Inventing the American Presidency

Thomas E. Cronin, ed.

Forrest McDonald has suggested that "but for George Washington, the office of president might well not exist. . . . Americans of the Revolutionary generation, given their fear and distrust of executive authority, would not have been willing to make the presidency part of the Constitution at all had not Washington been available to fill the office." Washington was inaugurated 200 years ago, and the debate concerning executive authority continues to this day.

Inventing the American Presidency—in fourteen essays (half original), supplemented by relevant sections of and Amendments to the Constitution and five Federalist essays by Hamilton—provide the reader with the essential historical and political analyses of who and what shaped the presidency. What was decided in Philadelphia in 1787 and why? Why have a presidency? Who could be elected? How? For how long a tenure? With what responsibilities and powers? What were key debates during the founding period, and what questions have endured? For students of the American presidency, these essays will be must reading.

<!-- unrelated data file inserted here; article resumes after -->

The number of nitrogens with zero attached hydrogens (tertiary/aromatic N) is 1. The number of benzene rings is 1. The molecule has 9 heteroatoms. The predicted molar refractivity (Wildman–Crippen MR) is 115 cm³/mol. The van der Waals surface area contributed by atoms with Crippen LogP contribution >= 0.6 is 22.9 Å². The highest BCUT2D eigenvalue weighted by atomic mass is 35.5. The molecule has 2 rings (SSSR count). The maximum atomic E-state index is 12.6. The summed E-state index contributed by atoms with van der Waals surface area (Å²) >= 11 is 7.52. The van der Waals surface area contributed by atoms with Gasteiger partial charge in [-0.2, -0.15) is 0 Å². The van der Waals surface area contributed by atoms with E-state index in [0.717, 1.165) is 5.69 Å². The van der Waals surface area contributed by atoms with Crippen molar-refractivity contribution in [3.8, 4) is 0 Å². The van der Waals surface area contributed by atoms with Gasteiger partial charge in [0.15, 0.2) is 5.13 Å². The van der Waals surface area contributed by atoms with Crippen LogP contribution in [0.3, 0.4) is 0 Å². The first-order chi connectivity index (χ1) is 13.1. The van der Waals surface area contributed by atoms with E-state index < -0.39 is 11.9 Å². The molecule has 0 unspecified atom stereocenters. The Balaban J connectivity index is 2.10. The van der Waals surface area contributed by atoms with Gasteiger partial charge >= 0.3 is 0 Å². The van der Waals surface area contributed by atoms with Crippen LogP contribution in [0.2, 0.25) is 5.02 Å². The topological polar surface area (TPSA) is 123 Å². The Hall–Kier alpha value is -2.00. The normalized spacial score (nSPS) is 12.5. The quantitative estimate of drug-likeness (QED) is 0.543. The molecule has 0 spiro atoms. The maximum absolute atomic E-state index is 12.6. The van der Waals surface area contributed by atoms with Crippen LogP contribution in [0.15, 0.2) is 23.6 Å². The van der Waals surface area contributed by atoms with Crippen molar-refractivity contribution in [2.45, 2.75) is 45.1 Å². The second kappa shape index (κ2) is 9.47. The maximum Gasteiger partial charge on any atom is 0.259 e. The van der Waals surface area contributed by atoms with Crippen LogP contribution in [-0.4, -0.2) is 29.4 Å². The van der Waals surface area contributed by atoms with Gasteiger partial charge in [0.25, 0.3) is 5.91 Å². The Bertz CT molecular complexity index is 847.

“An excellent collection of essays on the structure and powers of the presidency and on the contributions to the office of four presidents, Washington, John Adams, Jefferson, and Madison, and of the author of the Federalist essays on the executive (69-73), Alexander Hamilton.

—Perspectives on Politics

“This work is really a handbook on the establishment of the American presidency. Its focus is on the Constitutional Convention of 1787 and the precedents established by the first four presidents. . . . All essays flow from the pens of recognized specialists in their subjects, and all can be read as authoritative.

—Journal of American History
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